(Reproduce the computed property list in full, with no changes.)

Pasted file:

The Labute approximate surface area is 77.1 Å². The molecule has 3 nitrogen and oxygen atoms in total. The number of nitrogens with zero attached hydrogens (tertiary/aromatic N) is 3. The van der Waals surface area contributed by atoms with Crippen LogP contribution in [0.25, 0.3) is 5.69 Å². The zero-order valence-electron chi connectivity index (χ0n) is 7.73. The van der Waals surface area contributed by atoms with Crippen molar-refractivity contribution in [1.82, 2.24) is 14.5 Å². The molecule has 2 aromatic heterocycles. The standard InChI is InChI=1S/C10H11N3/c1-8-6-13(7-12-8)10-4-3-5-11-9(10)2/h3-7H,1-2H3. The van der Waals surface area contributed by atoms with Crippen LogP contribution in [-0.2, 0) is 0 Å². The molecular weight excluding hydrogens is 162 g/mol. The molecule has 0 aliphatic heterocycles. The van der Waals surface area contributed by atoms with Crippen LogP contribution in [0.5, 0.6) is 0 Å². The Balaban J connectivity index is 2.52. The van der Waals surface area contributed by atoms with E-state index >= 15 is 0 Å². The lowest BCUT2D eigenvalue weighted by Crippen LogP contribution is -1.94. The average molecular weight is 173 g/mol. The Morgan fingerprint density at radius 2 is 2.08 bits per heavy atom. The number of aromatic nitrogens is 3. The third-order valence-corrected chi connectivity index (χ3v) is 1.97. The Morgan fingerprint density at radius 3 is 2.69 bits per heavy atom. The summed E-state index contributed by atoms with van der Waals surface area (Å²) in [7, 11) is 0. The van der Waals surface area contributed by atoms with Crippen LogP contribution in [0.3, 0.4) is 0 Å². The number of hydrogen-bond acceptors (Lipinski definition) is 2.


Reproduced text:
The Labute approximate surface area is 77.1 Å². The molecule has 3 nitrogen and oxygen atoms in total. The number of nitrogens with zero attached hydrogens (tertiary/aromatic N) is 3. The van der Waals surface area contributed by atoms with Crippen LogP contribution in [0.25, 0.3) is 5.69 Å². The zero-order valence-electron chi connectivity index (χ0n) is 7.73. The van der Waals surface area contributed by atoms with Crippen molar-refractivity contribution in [1.82, 2.24) is 14.5 Å². The molecule has 2 aromatic heterocycles. The standard InChI is InChI=1S/C10H11N3/c1-8-6-13(7-12-8)10-4-3-5-11-9(10)2/h3-7H,1-2H3. The van der Waals surface area contributed by atoms with Crippen LogP contribution in [-0.2, 0) is 0 Å². The molecular weight excluding hydrogens is 162 g/mol. The molecule has 0 aliphatic heterocycles. The van der Waals surface area contributed by atoms with Crippen LogP contribution in [0.5, 0.6) is 0 Å². The Balaban J connectivity index is 2.52. The van der Waals surface area contributed by atoms with E-state index >= 15 is 0 Å². The lowest BCUT2D eigenvalue weighted by Crippen LogP contribution is -1.94. The average molecular weight is 173 g/mol. The Morgan fingerprint density at radius 2 is 2.08 bits per heavy atom. The number of aromatic nitrogens is 3. The third-order valence-corrected chi connectivity index (χ3v) is 1.97. The Morgan fingerprint density at radius 3 is 2.69 bits per heavy atom. The summed E-state index contributed by atoms with van der Waals surface area (Å²) in [7, 11) is 0. The van der Waals surface area contributed by atoms with Crippen LogP contribution in [0.3, 0.4) is 0 Å². The number of hydrogen-bond acceptors (Lipinski definition) is 2.